Tebet Barat Apartment, Housing, Townhouse etc.
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The term apartment is favored in North America, whereas the term flat is commonly, but not exclusively, used in the United Kingdom, Hong Kong, Ireland and most Commonwealth countries. In Malaysian English, flat often denotes a housing block of lesser quality meant for lower-income groups, while apartment is more generic and may also include luxury condominiums.
In the US, some apartment-dwellers own their own apartments, either as co-ops, in which the residents own shares of a corporation that owns the building or development; or in condominiums, whose residents own their apartments and share ownership of the public spaces. Most apartments are in buildings designed for the purpose, but large older houses are sometimes divided into apartments. The word apartment connotes a residential unit or section in a building. In some locations, particularly the United States, the word denotes a rental unit owned by the building owner, and is not typically used for a condominium.
In the UK, some flat owners own a share in the company that owns the
freehold of the building. This is commonly known as a "share of
freehold" flat. The freehold company has the right to collect annual
ground rents from each of the flat owners in the building. The freeholder
can also develop or sell the building, subject to the usual planning
and restrictions that might apply.
In some countries the word unit is a more general term referring to both apartments and rental business suites. The word is generally used only in the context of a specific building; e.g., "This building has three units" or "I'm going to rent a unit in this building", but not "I'm going to rent a unit somewhere." In Australia, a unit refers to flats, apartments or even semi-detached houses. Some buildings can be characterized as mixed use buildings, meaning part of the building is for commercial, business, or office use, usually on the first floor or first couple floors, and there are one or more apartments in the rest of the building, usually on the upper floors.
When there is no tenant occupying an apartment, the apartment owner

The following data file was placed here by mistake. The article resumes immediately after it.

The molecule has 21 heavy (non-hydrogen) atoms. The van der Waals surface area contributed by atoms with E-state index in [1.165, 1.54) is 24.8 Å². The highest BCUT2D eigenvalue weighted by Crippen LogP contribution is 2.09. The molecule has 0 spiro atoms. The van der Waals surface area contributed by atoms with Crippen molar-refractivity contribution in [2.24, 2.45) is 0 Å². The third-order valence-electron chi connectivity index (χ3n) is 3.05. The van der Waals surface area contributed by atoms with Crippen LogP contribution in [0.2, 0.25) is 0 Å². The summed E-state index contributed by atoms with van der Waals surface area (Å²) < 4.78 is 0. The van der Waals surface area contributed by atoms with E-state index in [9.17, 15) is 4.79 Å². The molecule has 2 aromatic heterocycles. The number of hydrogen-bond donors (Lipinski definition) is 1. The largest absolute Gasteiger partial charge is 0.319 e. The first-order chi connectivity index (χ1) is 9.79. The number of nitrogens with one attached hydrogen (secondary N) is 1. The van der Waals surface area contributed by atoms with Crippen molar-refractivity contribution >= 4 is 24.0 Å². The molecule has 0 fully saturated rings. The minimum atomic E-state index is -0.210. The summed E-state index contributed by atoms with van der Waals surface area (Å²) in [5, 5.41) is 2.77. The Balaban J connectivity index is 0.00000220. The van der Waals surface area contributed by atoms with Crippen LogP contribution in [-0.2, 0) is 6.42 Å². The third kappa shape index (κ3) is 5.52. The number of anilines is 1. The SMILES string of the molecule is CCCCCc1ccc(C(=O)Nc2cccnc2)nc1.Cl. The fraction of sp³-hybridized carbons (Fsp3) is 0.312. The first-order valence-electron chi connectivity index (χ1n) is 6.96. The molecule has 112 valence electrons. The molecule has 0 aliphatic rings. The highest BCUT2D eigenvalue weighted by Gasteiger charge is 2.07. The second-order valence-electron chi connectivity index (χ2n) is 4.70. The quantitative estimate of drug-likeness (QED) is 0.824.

or landlord is said to have a vacancy. For apartment landlords, each
vacancy represents a loss of income from rent-paying tenants for the
time the apartment is vacant (i.e., unoccupied). Landlords' objectives
are often to minimize the vacancy rate for their units. The owner of
the apartment, typically when transferring possession to the occupant,
gives him/her the key to the apartment entrance and any other keys needed,
such as a common key to the building or any other common areas and a
mailbox key. When the occupant(s) move out, these keys are typically
returned to the owner.
Apartments can be classified into several types. In the US the typical terms are a Studio, efficiency, bedsit, or bachelor style apartment. These all tend to be the smallest apartments with the cheapest rents in a given area. These kinds of apartment usually consist mainly of a large room which is the living, dining, and bedroom combined. There are usually kitchen facilities as part of this central room, but the bathroom is its own smaller separate room.
Moving up from the efficiencies are one-bedroom apartments, in which one bedroom is separate from the rest of the apartment. Then there are two-bedroom, three-bedroom, etc. apartments. Small apartments often have only one entrance.
Large apartments often have two entrances, perhaps a door in the front and another in the back. Depending on the building design, the entrance doors may be directly to the outside or to a common area inside, such as a hallway. Depending on location, apartments may be available for rent furnished with furniture or unfurnished into which a tenant usually moves in with their own furniture. A garden apartment has some characteristics of a townhouse: each apartment has its own entrance, and apartments are not placed vertically over one another. However, a garden apartment is usually only one story high and never more than two stories; they are often one-bedrooms and almost never more than two-bedrooms. Some garden apartment buildings place a one-car garage under each apartment, with pedestrian entrances from a common courtyard open at one end. The grounds are more landscaped than for other modestly scaled apartments. Alternately, "garden apartment" can refer to a unit built half below grade, putting its windows at garden level.